Remember Sean Tevis, the Kansas geek who financed his run for the state House of Reps by asking 3,000 net-people to send him $8.34 each -- and who
(from Rikchik in the comments, "Correction - Tevis didn't win, though he came close. The guy introducing the bill is the incumbent who beat him.") the election after raising a staggering sum of money in a short time? Well, his "colleagues" in the Kansas House of Reps aren't impressed.
Representative Scott Schwab (R-Olathe) has introduced a bill to require politicians to gather and disclose the personal information of small (less than $50) donors, if that politician raises more than $1,000. This is basically the Sean Tevis Campaign Finance Bill, and it will only affect politicians who raise their funds through distributed, grassroots campaigns. As Tevis points out. the main reason for campaign finance disclosure rules is to track money's influence in politics: "You give $1 to a candidate. It’s a pretty safe bet that they won’t feel indebted to you. If you give them $100, they might. You give a candidate $1,000 they will probably drop everything to take your call." Do Kansans have to worry that net-people who paypalled $8.34 to Tevis will lean on him for government pork?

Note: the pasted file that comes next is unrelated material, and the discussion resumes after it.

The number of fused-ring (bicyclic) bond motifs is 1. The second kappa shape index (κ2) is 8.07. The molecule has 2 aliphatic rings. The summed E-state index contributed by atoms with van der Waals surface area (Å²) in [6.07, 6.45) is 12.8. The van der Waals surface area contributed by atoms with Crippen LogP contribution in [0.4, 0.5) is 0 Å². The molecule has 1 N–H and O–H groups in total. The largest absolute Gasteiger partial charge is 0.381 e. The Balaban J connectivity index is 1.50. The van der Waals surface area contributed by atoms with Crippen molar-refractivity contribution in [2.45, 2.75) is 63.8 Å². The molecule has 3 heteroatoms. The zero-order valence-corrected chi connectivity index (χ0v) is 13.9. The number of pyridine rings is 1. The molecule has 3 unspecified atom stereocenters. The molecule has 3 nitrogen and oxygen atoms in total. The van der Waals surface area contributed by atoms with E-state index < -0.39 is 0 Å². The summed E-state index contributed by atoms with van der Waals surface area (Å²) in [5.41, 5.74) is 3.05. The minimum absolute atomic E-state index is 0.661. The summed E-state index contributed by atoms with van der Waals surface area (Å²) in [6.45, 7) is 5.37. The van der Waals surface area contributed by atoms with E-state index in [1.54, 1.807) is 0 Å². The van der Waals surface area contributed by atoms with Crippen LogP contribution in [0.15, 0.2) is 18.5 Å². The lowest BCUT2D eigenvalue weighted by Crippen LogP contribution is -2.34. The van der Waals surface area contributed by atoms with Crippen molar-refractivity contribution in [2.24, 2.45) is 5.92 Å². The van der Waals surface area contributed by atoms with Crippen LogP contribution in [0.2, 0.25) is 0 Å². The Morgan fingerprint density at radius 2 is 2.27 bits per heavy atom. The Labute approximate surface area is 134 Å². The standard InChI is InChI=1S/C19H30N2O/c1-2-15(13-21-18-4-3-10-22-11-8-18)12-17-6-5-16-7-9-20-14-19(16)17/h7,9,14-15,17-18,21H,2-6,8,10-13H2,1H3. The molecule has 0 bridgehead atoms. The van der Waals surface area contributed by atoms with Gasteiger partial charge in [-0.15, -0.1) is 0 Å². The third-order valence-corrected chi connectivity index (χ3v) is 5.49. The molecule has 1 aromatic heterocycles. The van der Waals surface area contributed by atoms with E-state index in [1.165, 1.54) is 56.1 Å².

My Response to House Bill No. 2244 aka the “Sean Tevis Bill”
The $1,000 threshold creates an unequal protection of privacy.
If you donate $1 to a candidate, you can expect that your personal information will remain private. If that candidate, however, crosses the arbitrary $1,000 threshold, which is beyond your control, then suddenly your reasonable expectation of privacy that other small donors enjoy is stripped from you.
• John gives $1 to Candidate A
• Mary gives $1 to Candidate B
• Candidate A *does not* raise more than $1,000 in small donations.
• Candidate B becomes very popular and she raises more than $1,000 in small donations.
The effect of this is that:
John’s personal information is safe.
Mary’s personal information is not safe.
(via A Whole Lotta Nothing
“The End of the Internet Dream,” cyberlawyer Jennifer Granick’s keynote at Black Hat, was all anyone could talk about at this year’s Defcon — Black Hat being the grown-up, buttoned-down, military-industrial cousin to Defcon’s wild and exuberant anarchy.
The Electronic Frontier Foundation always has a huge presence at Las Vegas’s DEFCON, but this year, we’re hosting our first-ever badge-hack contest!
Previous winners include Edward Snowden, Carl Malamud, Limor Fried, Laura Poitras, Hddy Lamarr, Aaron Swartz, Gigi Sohn, Bruce Schneier, Zoe Lofgren, Glenn Greenwald, Jon Postel and many others (I am immensely proud to have won one myself!).
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